My youngest daughter, Jillian, doesn’t make such weighty decisions on her own yet. But, she does make the choice about which extra-curricular activity to do. Gymnastics or horseback riding? She wasn’t going to be allowed to do both. Gymnastics was available right then. She’d have to wait for horseback riding lessons. At six years old, she decided to delay gratification and wait for horseback riding lessons. We didn’t care either way what she decided to do, but the fact that she was able to make what was a tough call for her was significant.
To encourage my children to take calculated risks
With everything in school riding on not making mistakes and getting good grades, most children are discouraged from taking calculated risks. As an adult, I’ve never been asked for my grades and the majority of the most powerful lessons I’ve learned have come on the heels of mistakes. I want my kids prepared for that reality.
Don’t get me wrong: I don’t want my children taking reckless risks. There’s a difference between a reckless risk and a calculated risk. That said, I believe that the lives of our dreams exist right outside of our comfort zones and if we never have the courage to step out there, we’ll never discover what we’re really made of and seize the opportunity to make any profound contribution to humanity.
Jarrod’s decision to take the internship was a calculated risk. He weighed both sides very carefully before he made a decision. He didn’t remain paralyzed in indecision, though. Once he had enough information, it was go time.
To validate who my children are right now and who they want to be next
One of my chief complaints about authority-directed, one-size-fits-all approaches to education is that they waste an extraordinary amount of time on preparing kids for the future. Let’s just assume that we accept the premise that we even can prepare a child for the future in the Information Age (and I don’t accept that premise), is doing so an efficient use of their present?
Children are people right now. Who they are right now matters. What they want to learn, be, and do right now matters. I don’t want my children socialized to believe that happiness and fulfillment are always in the future.
When they’re left to their own devices to make choices what what, when, where, how, and why to learn something, life partners with them to provide them with a compelling reason to keep pushing forward and places obstacles in their way when they need more knowledge or stronger skills.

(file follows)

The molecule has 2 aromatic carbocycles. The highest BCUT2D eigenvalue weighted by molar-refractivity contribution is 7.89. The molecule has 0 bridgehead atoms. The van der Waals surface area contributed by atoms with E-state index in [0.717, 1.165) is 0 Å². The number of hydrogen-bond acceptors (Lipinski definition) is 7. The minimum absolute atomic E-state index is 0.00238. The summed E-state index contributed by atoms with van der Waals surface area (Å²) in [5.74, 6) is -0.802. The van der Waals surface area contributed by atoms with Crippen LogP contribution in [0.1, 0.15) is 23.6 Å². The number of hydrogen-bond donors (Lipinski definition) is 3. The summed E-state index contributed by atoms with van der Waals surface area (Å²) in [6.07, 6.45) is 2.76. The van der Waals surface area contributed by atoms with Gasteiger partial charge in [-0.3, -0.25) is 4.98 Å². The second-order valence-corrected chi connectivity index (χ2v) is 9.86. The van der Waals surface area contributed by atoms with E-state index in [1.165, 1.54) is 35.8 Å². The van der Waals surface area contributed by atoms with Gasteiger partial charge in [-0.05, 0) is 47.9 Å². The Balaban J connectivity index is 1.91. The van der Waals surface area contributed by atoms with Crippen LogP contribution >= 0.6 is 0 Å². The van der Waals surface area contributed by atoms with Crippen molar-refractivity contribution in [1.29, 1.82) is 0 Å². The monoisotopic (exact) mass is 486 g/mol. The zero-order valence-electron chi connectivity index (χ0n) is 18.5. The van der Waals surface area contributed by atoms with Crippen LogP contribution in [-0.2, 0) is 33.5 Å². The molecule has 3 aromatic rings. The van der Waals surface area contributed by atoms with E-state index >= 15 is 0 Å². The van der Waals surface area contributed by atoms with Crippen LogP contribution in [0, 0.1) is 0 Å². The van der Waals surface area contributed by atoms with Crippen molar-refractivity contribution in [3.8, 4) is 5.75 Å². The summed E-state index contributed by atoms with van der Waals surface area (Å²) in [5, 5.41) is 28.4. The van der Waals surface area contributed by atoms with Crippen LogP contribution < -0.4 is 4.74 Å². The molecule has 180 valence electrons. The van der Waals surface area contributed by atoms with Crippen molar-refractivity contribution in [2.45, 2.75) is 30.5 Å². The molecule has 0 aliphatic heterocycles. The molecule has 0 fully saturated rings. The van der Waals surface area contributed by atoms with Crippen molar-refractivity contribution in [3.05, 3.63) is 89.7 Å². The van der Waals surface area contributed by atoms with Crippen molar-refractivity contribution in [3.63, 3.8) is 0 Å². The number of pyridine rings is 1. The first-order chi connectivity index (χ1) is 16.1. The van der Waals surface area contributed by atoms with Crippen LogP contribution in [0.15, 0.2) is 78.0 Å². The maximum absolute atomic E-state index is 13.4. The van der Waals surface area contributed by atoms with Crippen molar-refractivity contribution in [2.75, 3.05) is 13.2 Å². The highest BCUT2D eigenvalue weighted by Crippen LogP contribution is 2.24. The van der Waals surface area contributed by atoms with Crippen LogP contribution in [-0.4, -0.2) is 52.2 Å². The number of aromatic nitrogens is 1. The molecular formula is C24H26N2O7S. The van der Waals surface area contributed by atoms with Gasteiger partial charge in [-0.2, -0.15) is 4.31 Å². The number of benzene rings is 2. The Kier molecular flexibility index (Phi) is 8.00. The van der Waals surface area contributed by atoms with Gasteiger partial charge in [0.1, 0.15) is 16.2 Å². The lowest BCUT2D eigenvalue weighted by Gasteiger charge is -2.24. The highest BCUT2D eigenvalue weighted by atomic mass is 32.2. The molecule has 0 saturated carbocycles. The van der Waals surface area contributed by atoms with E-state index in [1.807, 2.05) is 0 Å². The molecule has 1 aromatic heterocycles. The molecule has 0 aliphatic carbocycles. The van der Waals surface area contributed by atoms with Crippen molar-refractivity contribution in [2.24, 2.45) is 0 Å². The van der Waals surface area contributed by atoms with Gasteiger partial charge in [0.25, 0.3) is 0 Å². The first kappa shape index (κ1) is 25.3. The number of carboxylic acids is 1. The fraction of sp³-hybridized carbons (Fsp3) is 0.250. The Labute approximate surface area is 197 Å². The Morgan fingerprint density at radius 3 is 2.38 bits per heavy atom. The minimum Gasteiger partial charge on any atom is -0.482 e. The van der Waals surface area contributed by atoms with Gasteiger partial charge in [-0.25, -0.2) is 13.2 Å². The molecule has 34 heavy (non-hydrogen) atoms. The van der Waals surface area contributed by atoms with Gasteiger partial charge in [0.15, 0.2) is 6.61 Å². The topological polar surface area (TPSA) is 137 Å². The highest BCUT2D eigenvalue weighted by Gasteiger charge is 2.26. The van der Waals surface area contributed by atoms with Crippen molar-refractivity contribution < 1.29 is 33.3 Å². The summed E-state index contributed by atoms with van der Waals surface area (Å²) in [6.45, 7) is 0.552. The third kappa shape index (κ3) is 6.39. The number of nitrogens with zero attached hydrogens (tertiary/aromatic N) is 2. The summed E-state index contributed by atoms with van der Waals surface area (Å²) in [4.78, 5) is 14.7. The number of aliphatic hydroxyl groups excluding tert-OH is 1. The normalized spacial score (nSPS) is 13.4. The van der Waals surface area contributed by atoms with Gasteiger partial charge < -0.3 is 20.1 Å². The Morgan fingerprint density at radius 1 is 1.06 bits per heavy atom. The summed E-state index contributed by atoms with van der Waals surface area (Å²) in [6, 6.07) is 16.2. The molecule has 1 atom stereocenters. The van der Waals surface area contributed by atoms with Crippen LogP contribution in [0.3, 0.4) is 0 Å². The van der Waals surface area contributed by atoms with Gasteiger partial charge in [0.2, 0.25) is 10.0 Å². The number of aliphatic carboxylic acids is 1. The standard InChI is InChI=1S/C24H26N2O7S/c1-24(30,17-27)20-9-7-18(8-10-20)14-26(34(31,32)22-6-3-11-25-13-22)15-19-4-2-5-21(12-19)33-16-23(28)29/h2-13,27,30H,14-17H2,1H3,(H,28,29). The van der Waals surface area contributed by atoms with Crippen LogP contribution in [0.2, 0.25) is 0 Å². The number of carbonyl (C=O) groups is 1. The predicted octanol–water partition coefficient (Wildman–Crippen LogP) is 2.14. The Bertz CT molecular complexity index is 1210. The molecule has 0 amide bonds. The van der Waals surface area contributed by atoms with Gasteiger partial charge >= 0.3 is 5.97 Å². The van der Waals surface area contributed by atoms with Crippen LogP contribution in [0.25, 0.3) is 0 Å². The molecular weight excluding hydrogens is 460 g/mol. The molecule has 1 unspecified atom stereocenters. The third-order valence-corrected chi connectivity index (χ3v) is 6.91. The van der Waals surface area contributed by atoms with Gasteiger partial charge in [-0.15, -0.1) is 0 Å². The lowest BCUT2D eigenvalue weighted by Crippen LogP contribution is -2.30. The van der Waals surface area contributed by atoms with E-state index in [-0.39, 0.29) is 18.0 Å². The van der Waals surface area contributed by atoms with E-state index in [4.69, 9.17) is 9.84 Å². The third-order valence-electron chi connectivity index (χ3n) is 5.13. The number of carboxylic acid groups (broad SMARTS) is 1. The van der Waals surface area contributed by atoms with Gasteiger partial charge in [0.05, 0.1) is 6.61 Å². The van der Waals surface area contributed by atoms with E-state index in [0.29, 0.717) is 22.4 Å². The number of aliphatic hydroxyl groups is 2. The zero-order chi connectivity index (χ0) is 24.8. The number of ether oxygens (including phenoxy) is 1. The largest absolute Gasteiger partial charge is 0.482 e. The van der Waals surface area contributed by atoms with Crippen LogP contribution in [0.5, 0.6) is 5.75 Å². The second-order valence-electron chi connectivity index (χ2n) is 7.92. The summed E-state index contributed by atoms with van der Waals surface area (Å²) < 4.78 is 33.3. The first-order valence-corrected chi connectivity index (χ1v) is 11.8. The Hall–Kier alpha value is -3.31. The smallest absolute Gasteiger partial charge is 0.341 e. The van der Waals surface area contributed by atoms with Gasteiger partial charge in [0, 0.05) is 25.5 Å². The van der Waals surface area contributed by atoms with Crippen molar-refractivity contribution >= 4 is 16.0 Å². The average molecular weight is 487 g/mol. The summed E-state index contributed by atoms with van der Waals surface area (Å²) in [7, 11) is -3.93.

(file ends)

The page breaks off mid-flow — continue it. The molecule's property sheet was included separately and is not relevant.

To equip my children to pursue their dreams
A lot of people don’t know what makes them happy and fulfilled. They don’t know what they have to contribute to the world around them. They never learn how to ask themselves, “What problem can I solve?” They end up stuck in jobs they hate.
If I have any say in it, that is never going to happen to my kids because they will have spent their entire childhoods learning what makes them happy and fulfilled. They learn how to do the hard things, the things they don’t want to do, as a means to an end that is important to them. They learn to commit to something and pursue more and more of it like an insatiable hunger. They learn to do what sets them on fire inside, regardless of what anyone else is doing. They learn that learning is its own reward!
Jarrod’s soul ignites in the political arena. If you want to be touched deeply by a thing of beauty, watch Erica do a song she loves in American Sign Language. With lessons and a great-aunt who takes her to the annual Arabian Horse Show, Jillian is building a passion for horses. All so different.
To preserve the joy in my children’s spirits
The statistics are dismal. Kindergartners are stressed out by developmentally inappropriate standards. Teenagers are overwhelmed by the enormous task of balancing school, all of the homework they get after they’ve been in school all day, sports and extra-curricular activities, time with their friends, time with their families, and time alone. Anxiety. Depression. And for what???
Not my kids. Not as long as it’s within my power to avoid it…and it is. Self-directed homeschooling fuels their need to matter right now, to be successful right now, to explore and discover right now, and to keep moving forward in their own time at their own paces.
It isn’t that my kids live in some utopian home where they never feel stress, anxiety, or frustration. Even if I could protect my kids from that all together, I wouldn’t because it’s a part of life. The difference is that those are fleeting moments, rather than an albatross slung over their shoulders. The confidence and enthusiasm that they own acts as a buffer and preserves their joy.